The “Cyprus File” Handover – Fanoulla Argyrou, Journalist and Researcher, 14 July 2017

by on July 18, 2017

The “Cyprus File” Handover
Fanoulla Argyrou
Journalist and Researcher
14th July 2017

Transcript

Marta Murzanska (M.M.): Today, Friday14th, the Greek parliament will hand over to the Republic of Cyprus the findings of an inquiry into the 1974 coup followed by the Turkish invasion. Twenty nine years later they are finally being handed over. Our guest today is Ms. Fanoulla Argyrou, a journalist and a writer based in London Ms. Argyrou, thank you very much for joining us and welcome.

Fanoulla Argyrou (F.A.): Thank you very much for inviting me.

M.M.: Could you please tell us what significance does it have for a better understanding what happened in 1974?

F.A.: Yes. these files are long awaited, but if what I read this morning is something to go by, and that is that this file and all these boxes do not really contain what we are looking for, and it contains testimonies and statements of people at the time who were called to give evidence to the Greek Parliament’s inquiry, I don’t think we will be satisfied and have enough material to justify that at last we have something from Greece. Because what I would like to see, it’s not the testimonies, because all of these we are known at the time. And people read all about this. It’s in the public domain. I’ve seen it on the Internet even. But the thing is what I’m looking for as a researcher is the documents and archives of the Ministry of Defense of Greece and of the Ministry of Foreign Affairs. I’m not interested in the testimonies of people which are already known. I want to know the inside of the Foreign Office of Greece and of the Ministry of Defense of Greece. Because then we can compare those documents with the documents we already have released in the British archives and the American archive and then we can compare them and see where they match. And then we can come to some sort of result nearer to the truth of what really happened in 1974. So far we have the American and the British documents. And as far as Cyprus is concerned and what happened in Cyprus in ‘74 and everything that happens around Cyprus, primary sources are the British sources, secondary sources of the Americans’. And once you match and you compare these two archives, then you have a good picture of what happened. But there is a little bit missing. And it would have been very helpful if we could have Greek archives, but proper archives, not testimonies of different people. So I’m a bit disappointed of what I heard this morning if this is what we are getting from Greece.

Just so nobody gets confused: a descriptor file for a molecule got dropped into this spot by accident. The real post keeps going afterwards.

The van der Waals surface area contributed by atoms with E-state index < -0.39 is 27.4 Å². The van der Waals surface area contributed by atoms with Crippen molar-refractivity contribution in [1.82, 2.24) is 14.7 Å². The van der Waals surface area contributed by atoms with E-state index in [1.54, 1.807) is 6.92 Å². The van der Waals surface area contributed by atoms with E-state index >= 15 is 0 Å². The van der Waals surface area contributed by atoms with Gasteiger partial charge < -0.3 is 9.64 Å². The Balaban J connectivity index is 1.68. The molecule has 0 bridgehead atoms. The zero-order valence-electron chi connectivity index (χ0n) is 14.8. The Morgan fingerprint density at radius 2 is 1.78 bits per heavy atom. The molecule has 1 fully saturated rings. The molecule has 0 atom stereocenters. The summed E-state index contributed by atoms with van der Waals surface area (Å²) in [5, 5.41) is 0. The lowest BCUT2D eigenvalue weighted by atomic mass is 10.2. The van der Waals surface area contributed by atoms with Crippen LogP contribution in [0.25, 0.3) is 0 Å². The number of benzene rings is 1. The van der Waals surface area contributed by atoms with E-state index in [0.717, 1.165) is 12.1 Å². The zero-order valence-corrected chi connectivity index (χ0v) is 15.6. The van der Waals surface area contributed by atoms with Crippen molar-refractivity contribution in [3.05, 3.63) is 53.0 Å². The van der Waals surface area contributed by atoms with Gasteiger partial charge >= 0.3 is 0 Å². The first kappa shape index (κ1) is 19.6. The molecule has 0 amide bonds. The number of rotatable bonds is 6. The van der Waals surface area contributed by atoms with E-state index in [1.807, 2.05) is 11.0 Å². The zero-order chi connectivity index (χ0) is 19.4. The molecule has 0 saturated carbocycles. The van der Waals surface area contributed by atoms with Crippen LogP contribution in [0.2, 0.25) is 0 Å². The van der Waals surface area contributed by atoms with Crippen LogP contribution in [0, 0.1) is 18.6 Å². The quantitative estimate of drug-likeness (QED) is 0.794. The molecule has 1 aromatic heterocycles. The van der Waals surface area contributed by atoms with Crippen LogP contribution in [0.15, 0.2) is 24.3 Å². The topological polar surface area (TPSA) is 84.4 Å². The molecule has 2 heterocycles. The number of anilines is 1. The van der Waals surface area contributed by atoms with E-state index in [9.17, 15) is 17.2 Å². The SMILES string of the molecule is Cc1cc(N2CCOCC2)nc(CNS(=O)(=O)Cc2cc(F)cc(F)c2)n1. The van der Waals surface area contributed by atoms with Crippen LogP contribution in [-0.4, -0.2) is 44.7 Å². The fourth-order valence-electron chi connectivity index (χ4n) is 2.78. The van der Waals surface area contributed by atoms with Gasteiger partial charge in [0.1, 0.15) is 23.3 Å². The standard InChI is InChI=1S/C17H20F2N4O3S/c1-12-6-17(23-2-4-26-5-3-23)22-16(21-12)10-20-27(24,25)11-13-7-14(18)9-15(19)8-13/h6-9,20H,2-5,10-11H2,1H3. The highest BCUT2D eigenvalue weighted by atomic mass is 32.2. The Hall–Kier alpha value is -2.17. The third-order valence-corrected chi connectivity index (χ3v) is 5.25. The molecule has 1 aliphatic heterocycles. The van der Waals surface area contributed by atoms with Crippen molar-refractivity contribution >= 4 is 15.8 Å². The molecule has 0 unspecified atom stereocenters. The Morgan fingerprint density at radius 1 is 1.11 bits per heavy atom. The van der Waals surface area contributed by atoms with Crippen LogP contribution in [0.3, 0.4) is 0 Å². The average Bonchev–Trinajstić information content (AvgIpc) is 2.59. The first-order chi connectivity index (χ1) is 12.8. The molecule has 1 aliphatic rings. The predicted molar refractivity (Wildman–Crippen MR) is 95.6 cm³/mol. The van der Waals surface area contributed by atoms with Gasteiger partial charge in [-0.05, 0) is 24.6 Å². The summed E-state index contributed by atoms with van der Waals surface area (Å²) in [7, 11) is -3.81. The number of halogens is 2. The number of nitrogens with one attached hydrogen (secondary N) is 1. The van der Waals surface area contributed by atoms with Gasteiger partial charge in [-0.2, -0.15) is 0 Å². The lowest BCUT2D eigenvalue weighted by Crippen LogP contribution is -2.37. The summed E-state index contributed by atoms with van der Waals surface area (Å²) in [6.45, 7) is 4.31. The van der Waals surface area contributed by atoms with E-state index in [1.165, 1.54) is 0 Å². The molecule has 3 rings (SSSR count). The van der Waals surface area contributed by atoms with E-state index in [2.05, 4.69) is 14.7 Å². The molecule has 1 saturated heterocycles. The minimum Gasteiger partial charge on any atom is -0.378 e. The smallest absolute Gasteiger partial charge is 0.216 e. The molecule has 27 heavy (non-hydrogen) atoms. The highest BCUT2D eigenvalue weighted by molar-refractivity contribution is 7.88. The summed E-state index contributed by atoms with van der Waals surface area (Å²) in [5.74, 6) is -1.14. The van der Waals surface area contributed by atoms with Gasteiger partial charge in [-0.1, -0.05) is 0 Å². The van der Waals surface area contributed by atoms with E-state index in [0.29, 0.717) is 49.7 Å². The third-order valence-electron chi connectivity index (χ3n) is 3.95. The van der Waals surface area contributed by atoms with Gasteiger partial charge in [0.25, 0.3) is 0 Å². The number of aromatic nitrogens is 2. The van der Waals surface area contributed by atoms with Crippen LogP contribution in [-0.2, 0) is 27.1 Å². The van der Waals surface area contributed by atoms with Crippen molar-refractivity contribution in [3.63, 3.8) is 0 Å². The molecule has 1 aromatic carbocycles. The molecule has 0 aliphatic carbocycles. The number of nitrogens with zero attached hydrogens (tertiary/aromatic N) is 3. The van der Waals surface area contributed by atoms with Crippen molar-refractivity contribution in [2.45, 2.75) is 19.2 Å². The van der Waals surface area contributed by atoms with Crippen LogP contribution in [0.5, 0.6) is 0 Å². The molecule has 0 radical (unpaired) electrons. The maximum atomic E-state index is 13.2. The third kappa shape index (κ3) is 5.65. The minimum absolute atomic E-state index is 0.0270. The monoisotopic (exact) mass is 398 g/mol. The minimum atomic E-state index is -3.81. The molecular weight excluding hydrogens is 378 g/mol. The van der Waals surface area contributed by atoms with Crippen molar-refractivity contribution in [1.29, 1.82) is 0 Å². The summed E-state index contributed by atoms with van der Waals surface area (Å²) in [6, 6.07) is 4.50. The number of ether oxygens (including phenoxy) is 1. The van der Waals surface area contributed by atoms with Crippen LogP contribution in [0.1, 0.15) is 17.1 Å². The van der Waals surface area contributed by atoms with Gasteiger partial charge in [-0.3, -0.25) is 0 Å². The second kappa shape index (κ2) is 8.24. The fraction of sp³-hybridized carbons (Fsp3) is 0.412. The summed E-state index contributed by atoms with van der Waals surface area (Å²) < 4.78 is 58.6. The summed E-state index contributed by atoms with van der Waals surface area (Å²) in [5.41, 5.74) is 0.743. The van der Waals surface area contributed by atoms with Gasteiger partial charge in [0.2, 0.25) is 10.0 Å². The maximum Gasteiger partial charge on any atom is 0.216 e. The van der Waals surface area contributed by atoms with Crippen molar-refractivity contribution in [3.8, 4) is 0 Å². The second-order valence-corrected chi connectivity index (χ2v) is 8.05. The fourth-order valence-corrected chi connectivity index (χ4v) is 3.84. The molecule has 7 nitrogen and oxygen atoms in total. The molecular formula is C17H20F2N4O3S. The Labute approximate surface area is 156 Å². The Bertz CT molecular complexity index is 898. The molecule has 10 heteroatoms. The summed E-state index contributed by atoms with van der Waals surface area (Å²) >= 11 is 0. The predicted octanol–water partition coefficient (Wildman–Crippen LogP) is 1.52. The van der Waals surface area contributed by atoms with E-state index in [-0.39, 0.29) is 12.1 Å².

M.M.: So what you’re saying is that these findings actually do not carry as much value as we would expect them to.

F.A.: As I said, I read this morning some reports saying that this is what the boxes contained. so if it is only testimonies and things that were already known in back in the 1980’s in Greece when the inquiry was conducted, I am disappointed that we will not get exactly what we are looking for, unfortunately.

M.M.: Mrs. Argyrou, thank you very much for joining us for being with us today and thank you very much for your time.

F.A.: Thank you very much indeed.